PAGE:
Tuesday, November 29, 2011

Black Lake

Over 10,000 years ago large glaciers slowly dragged across the landscape leaving a twenty mile scar in the surface that is now Saint Lawrence County, New York.  This left sparkling granite bedrock exposed, showcasing deposits of rust red iron and veins of snow white quartz.  The water was once a murky tone allowing visibility to six inches at best.  This is how she obtained her name, Black Lake.

Since her and I have been friends, she has cleared dramatically due to the invasion of zebra mussels. The clearing of her waters did not make her miss her stride; she could still produce fish after fat fish. The deepest of her waters is only thirty feet allowing for expansive weed beds choking most bays by late June.  These mats, sometimes covering thirty acres at a time, provide perfect ambush spots for large pike and bass.  Spots that were made for kayak fishing, but  spots that are difficult to fish with lures made from fur and feathers for the majority of summer.

Many decades ago, my great grandparents bought a small island and quaint cabin on Black Lake.  The island is a granite glob protruding ten feet out of the water for half an acre.  The weather worn rocks are spotted with thousands of years of lichen growth interspersed with wild blueberries and waist high grasses.  There has never been any running water and the only source of power is a generator that is clogged with sticky gasoline that has been tested to temperature extremes over decades of unuse.  Any food and water you will need for your stay must be packed accordingly and ferried across the lake on ice.  There are two refrigerators in the cabin, but they store the nonperishable food from the island's other inhabitants.  The magnet on one of these refrigerators reads "This is a No Frills Kitchen."  A kitchen, or cabin for that matter, was never made that this saying was more fitting for.

I have visited with Black Lake since I was born.  At a young age I wanted to catch fish like I saw the rest of my family doing.  I would waddle down to the water's edge and fill my yellow bucket with lake water.  I would then clamber up from granite ledge to granite ledge and go fishing in that bucket. Perhaps I had seen too many monstrous fish pulled out of that lake to want to tangle with any of them or maybe I thought it would be easier to catch a fish in a smaller body of water.  I would sit there with my Snoopy Zebco waiting for my Snoopy bobber to be pulled into the eight inch depths.  It never happened in that bucket, but I am certain my first sunfish, perch, catfish, largemouth bass, crappie, smallmouth bass, and northern pike came from slightly deeper water only twenty feet from where I had once placed that bucket.  And many of those came with Snoopy's help.  Slightly older my sisters and I would have casting competitions with one rule: hooks only.  We would only make a few casts before one of us would have to reel in the perch that thought our gold Aberdeen looked like a tasty meal.  Older yet, I would occasionally experiment with lures in an attempt to make them more productive.  I put an apple slice on a hula popper (if I liked fruit, fish obviously had to as well) and made a cast I remember being tremendously long.  I made a couple turns of the reel and a hefty largemouth made a giant leap with my lure in its mouth.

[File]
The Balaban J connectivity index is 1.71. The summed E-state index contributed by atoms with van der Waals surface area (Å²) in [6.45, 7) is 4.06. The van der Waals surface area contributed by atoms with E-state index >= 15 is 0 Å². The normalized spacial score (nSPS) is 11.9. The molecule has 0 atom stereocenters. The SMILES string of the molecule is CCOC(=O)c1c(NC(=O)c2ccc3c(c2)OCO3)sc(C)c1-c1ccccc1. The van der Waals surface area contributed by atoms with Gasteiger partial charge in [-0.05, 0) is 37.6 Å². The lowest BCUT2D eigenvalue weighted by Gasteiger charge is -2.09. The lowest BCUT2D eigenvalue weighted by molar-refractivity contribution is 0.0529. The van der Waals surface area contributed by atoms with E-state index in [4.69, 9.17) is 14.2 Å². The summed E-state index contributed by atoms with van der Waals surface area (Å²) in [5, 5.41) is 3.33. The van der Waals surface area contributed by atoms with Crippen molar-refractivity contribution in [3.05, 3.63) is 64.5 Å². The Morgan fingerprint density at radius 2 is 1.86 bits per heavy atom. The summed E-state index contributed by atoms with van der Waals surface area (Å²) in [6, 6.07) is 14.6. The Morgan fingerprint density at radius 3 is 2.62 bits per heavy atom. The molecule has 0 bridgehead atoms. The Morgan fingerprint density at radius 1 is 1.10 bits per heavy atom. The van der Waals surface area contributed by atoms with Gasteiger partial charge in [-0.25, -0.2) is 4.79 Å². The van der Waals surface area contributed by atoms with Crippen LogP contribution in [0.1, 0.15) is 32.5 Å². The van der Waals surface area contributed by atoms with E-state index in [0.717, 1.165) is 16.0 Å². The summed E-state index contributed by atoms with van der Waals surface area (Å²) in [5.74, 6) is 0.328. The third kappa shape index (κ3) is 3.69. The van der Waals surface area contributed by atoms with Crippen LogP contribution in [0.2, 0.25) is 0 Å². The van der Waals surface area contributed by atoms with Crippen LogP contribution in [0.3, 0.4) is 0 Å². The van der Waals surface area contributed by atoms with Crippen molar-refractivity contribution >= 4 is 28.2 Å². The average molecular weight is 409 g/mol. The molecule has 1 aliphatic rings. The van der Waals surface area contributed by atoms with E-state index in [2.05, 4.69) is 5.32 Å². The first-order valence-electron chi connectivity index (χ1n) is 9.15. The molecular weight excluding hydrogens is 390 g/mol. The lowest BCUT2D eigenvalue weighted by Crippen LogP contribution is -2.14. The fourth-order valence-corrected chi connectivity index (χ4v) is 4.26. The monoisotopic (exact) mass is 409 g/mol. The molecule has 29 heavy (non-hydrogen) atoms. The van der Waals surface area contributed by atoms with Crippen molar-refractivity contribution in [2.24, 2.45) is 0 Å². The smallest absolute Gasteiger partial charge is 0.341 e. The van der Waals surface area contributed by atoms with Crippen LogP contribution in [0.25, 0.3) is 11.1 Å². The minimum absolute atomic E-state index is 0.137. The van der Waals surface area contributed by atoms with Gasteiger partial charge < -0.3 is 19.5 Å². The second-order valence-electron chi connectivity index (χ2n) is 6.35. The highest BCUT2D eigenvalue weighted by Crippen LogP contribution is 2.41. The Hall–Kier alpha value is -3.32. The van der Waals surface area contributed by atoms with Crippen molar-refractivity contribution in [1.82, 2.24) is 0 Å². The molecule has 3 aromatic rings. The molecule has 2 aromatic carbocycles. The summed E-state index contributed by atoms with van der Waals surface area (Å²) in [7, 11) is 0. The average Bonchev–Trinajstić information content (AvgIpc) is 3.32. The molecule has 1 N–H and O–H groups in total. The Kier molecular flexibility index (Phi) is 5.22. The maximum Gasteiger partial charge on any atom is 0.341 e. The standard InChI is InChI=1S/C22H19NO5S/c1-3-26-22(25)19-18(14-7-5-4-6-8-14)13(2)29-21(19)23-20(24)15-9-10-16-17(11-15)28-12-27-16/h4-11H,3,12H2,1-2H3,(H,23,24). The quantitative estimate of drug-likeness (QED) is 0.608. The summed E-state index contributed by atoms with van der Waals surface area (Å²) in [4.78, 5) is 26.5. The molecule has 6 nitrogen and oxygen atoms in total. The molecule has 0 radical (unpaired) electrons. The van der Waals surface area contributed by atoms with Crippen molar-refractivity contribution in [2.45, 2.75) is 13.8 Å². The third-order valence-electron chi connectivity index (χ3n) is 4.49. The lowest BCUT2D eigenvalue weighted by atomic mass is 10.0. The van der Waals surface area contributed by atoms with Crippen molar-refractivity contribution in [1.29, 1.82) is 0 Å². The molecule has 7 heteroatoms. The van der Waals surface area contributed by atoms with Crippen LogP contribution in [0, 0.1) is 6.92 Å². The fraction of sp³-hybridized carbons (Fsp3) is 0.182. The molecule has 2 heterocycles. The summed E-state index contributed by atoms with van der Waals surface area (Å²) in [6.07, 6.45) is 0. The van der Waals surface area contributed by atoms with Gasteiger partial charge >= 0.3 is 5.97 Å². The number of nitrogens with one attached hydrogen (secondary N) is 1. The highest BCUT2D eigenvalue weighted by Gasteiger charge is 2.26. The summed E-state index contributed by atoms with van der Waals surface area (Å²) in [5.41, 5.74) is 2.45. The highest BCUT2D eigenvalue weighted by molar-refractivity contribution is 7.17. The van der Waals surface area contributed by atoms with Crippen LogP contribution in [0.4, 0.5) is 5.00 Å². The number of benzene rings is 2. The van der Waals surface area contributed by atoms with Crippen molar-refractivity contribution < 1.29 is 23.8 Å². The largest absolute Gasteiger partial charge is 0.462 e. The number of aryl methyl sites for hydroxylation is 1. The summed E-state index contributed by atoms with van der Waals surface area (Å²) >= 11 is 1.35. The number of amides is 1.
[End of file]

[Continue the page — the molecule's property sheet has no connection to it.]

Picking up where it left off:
It has been four years since I have seen her last and another four before that.  After graduating college I re-met with her for a brief week.  She seemed to still remember me.  She greeted me with the calls of loons and a placid surface.  She would light up the sky every night with her stunning sunsets and she still leaned in and softly sang me to sleep with her bullfrog songs.  When I last left, she was tossing three foot waves in an attempt to keep me with her.  She had not wanted me to leave so soon, and I had not wanted to leave her.  But life takes hold and moves you even farther from those you love.  You keep telling yourself to reconnect with old acquaintances, to make plans for a trip together, but it never happens.  Some memories fade but others only become more vibrant in your mind.  Soon, her and I will have that shore lunch we've been planning and she can try to convince me to never leave again.  I will be bringing some apples.

Monday, November 28, 2011

'Tis the Season for Cheap Flashabou